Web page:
Cuts of over £400,000 in funding to voluntary organisations in Fife will leave many facing financial uncertainty or even closure.
The region’s Education and Children’s Services has agreed almost £2.4 million in grant funding for more than 40 different projects but this is only guaranteed for the first six months of the coming financial year, resulting in concerns about the ability of groups to properly plan ahead. Future funding will depend on how projects are assessed and on the outcome of an ongoing review.
Labour councillor Ryan Smart said the reaction he has had from several local organisations to the new arrangements has been “less than positive” and called for at least a 12-month guarantee of funding. “We can’t expect third sector organisations to plan like this – we wouldn’t run the council like this so how can we expect them to operate like this? I’ve had chief executives of organisations coming on to me saying that there’s been little or no consultation, and we need to do better than that. “It seems like we’re trying to put a plaster on something but it’s unacceptable.”
Dougie Dunlop, Fife Council’s Head of Education and Children’s Services, stressed there has been “extensive engagement and consultation” over the past few weeks and months. He said: “There’s been some unhappiness about having to achieve some savings but in the economic climate that we’re in, it’s only right to ask the organisations to make efficiencies and savings. It’s not unreasonable to ask the organisations that we’re commissioning what contributions they can make to the overall reductions.”
Mr Dunlop stressed that savings would have to be found elsewhere if they are not taken from the Education and Children’s Services budget, adding: “We have to have a deadline on it – if there’s not a deadline to it the risk is that we don’t achieve a saving at all in this area.”
Councillor Fay Sinclair, committee convenor, said she recognised that many voluntary organisations provide “vital” support to children and young people. “However, as budgets shrink but demand for services continues to grow, we have got some important decisions to make to ensure we are providing the right support in the right places to those most in need”.
“It is our responsibility to make sure that we are getting the best value out of every pound that is spent. We need to make sure that voluntary services are delivering the outcomes they have promised and that any financial support is being used where it is most required.”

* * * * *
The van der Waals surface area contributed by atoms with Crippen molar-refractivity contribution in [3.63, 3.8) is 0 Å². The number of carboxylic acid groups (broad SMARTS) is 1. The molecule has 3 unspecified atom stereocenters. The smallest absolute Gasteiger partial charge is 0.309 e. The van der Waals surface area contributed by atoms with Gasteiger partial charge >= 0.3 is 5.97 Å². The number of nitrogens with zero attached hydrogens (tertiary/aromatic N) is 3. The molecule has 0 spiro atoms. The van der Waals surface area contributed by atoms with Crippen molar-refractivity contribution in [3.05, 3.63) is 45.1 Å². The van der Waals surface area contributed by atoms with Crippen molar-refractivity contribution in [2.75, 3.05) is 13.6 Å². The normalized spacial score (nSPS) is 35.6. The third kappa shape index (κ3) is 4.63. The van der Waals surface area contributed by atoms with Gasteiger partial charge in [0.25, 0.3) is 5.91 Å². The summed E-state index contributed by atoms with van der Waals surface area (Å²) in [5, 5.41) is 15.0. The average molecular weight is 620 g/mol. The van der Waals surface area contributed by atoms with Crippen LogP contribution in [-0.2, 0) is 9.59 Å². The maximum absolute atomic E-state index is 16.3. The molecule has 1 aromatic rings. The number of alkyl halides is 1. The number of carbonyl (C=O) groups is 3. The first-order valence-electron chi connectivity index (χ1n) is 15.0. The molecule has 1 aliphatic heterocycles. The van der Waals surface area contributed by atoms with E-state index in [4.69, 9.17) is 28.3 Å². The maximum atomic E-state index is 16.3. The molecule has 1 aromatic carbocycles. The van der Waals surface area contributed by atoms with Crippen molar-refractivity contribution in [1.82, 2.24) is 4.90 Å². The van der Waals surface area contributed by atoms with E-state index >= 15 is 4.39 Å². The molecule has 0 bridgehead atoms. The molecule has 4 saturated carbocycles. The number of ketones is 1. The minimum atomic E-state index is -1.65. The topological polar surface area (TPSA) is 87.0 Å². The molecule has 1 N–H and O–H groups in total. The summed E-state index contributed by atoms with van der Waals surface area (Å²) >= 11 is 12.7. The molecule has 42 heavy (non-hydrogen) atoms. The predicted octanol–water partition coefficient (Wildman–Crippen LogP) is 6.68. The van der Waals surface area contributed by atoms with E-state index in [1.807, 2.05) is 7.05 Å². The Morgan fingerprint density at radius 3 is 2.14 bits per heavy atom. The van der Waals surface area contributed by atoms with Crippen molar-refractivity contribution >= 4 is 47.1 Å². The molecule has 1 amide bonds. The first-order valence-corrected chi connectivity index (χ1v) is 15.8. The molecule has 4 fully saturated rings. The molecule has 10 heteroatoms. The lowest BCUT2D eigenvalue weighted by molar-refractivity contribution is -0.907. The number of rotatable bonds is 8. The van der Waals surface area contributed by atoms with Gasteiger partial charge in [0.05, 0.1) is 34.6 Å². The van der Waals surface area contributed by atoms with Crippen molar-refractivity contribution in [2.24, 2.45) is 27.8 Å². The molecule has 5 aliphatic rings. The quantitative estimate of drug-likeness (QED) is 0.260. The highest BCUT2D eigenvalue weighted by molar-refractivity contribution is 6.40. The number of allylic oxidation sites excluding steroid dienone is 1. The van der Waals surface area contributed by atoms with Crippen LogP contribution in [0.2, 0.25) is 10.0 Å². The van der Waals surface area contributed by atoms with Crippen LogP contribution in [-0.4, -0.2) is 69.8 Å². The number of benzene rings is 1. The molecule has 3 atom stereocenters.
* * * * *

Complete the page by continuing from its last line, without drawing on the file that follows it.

Families First St Andrews is one of the organisations in Fife facing an uncertain future due to reduced funding. A team of 80 volunteers are supported by staff to work alongside children and their families to overcome the personal challenges they face in life. As a consequence of funding cuts this year, its one-to-one befriending service is facing a shortfall of £37,615 against what had been an assumed shortfall of £18,423. As a result, the service will have to be significantly reduced and staff hours cut.
Morag Coleman, manager of Families First St Andrews, said the sustainability of the voluntary sector was being progressively undermined. “The money is just not there and to find another £19,000 on top of what I’m already looking for….it just feels constant and never-ending,” she said. “We’re constantly looking for money to survive, but all of the organisations are going to the same places to look for more money and doing various fundraising events. You can only ask people to do so much. It’s exhausting to be honest. We’ve found savings and we can’t save any more.”
Local MSP Willie Rennie has called on Fife Council’s leadership to think again over the cut “Families First support families who have children in the household aged five to 16 years of age with additional support needs living in North East Fife. There is little doubt that over the years they have proven that they improve life chances. They provide good value for money in early intervention and the council need to offer more.”